Going back to smaller among micropolitan areas the following look to be among those that had fairly large declines in the 2000s.

Helena/West-Helena, Arkansas
Tallulah, Louisiana
Pecos, Texas
Indianola, Mississippi
Altus, Oklahoma

Last edited by Thomas R.; 12-17-2010 at 05:23 AM..
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Old 12-17-2010, 09:07 AM
 
52,825 posts, read 75,853,032 times
Reputation: 11645
Quote:
Originally Posted by killakoolaide View Post
Dying cities
New Orleans
Youngstown
Buffalo
Pittsburgh
Flint
Cleveland
Scranton
Charleston, WV
Dayton
Detroit

Numbers don't lie all these cities are still losing people at the metropolitan level.
Actually, all of those cities have revamped and very stable areas as well. People forget that the suburbanization of America has a lot to do with the decline in population for these cities. So, it's not necessarily that the whole area is declining, but many people just move to suburbs and small towns just outside of those cities, in and outside of the metro boundaries.
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Old 12-17-2010, 09:15 AM
 
52,825 posts, read 75,853,032 times
Reputation: 11645
Here's an example of what I'm talking about with Buffalo: Elmwood Village - Buffalo Niagara Convention and Visitors Bureau

The Elmwood Village Association

Allentown Association

AllenStreet.com... Buffalo's Allen Street District

Parkside Community Association |

Buffalobarfly - Buffalo's Source for nightlife & entertainment (Last call at 4 AM)

Hertel Has It!

buffalo parkside - Google Maps

buffalo starin central - Google Maps

buffalo allen - Google Maps
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Old 12-17-2010, 09:54 AM
 
Location: yeah
5,716 posts, read 14,253,701 times
Reputation: 2802
Quote:
Originally Posted by Trimac20 View Post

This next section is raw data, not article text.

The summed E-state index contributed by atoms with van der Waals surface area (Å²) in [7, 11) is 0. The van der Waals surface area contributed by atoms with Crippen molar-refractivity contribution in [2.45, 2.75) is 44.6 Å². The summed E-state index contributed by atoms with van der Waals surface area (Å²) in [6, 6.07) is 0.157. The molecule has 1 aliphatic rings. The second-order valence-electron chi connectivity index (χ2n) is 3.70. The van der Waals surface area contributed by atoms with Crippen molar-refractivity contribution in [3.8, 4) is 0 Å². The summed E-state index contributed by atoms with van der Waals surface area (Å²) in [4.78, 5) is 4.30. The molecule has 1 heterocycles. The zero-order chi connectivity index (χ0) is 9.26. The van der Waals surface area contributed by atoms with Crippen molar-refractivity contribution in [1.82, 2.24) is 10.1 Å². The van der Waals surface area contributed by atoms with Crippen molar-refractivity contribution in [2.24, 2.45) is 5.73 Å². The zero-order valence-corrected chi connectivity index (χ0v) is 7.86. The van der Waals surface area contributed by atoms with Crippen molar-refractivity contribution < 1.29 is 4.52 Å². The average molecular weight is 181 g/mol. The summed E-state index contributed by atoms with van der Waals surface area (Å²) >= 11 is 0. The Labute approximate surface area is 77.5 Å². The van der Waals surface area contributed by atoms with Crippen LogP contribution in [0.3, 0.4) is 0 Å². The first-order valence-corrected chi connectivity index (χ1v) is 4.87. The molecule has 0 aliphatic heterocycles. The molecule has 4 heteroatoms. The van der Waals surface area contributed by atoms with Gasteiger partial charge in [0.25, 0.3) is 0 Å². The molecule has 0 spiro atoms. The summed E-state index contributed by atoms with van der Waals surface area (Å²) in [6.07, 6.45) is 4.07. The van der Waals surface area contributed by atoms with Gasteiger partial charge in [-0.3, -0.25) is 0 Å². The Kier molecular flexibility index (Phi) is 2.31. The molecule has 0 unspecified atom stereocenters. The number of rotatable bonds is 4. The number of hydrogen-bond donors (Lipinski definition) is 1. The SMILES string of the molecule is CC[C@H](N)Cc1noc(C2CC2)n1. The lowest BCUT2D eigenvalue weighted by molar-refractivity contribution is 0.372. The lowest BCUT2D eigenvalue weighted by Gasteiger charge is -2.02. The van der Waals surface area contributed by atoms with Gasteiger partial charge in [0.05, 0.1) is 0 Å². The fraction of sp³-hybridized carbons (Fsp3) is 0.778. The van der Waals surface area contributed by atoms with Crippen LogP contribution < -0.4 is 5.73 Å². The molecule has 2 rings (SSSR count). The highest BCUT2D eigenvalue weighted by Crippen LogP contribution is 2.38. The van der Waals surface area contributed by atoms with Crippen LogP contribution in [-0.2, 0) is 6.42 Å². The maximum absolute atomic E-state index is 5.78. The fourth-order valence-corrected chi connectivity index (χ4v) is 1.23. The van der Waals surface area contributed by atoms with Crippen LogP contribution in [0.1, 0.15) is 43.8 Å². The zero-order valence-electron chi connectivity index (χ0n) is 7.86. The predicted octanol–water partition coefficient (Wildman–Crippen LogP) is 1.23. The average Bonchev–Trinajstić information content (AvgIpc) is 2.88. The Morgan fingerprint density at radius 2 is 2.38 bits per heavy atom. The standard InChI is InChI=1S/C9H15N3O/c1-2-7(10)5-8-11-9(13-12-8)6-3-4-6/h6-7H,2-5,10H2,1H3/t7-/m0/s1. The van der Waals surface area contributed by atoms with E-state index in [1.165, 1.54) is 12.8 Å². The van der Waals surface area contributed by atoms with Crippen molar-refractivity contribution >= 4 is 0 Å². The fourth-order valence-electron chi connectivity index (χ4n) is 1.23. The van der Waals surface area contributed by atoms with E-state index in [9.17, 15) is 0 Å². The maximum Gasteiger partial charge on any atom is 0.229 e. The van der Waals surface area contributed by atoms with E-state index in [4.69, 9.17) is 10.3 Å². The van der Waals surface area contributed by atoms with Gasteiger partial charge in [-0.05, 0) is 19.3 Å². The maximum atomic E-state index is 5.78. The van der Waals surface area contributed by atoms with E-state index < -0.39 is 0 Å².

^ Those photos of Detroit were taken during some huge events, I don't think that counts.
Why would a dead city have huge events?
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Old 12-17-2010, 10:26 AM
 
Location: Dallas, Texas
687 posts, read 1,335,105 times
Reputation: 533
Quote:
Originally Posted by Ohio248 View Post
Again, this is false.

Metro Detroit has a stagnant population, not a declining one. It's peak population was in 2006 or something, and has come down by a few thousand, but is still ahead of the 2000 population.

And Cleveland is pretty much stagnant too.

Scranton, on the metropolitan level, is actually growing. It's now basically a far exurb of NYC, and they're even adding commuter rail to NYC.

Some of the cities you listed, however, are losing population at the metropolitan level. Pittsburgh and Youngston, yes, definitely.
That simply is not correct. The Detroit MSA had a population of 4,441,551 in the 2000 census. The 2009 census estimates have the Detroit MSA's population at 4,403,437--a loss of almost 40,000 since 2000.
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Old 12-17-2010, 10:26 AM
 
Location: Fredericksburg, VA
10,334 posts, read 10,497,126 times
Reputation: 13323
Quote:
Originally Posted by detroitlove View Post
I don't understand how people can be so damn negative about cities they don't live in. If you don't like Detroit, Cleveland, Pittsburgh, Buffalo, Youngstown etc then don't eff'n speak on them. You should worry about your own damn city because I'm pretty damn sure it isn't as "great" as you think
I think you may be taking it too personally. It's just a matter of opinion. Why should you let it bother you if someone else doesn't like Detroit or thinks it's "dead". You've started a great discussion on the matter, but some people will not be convinced, no matter what. Why waste your time worrying about them?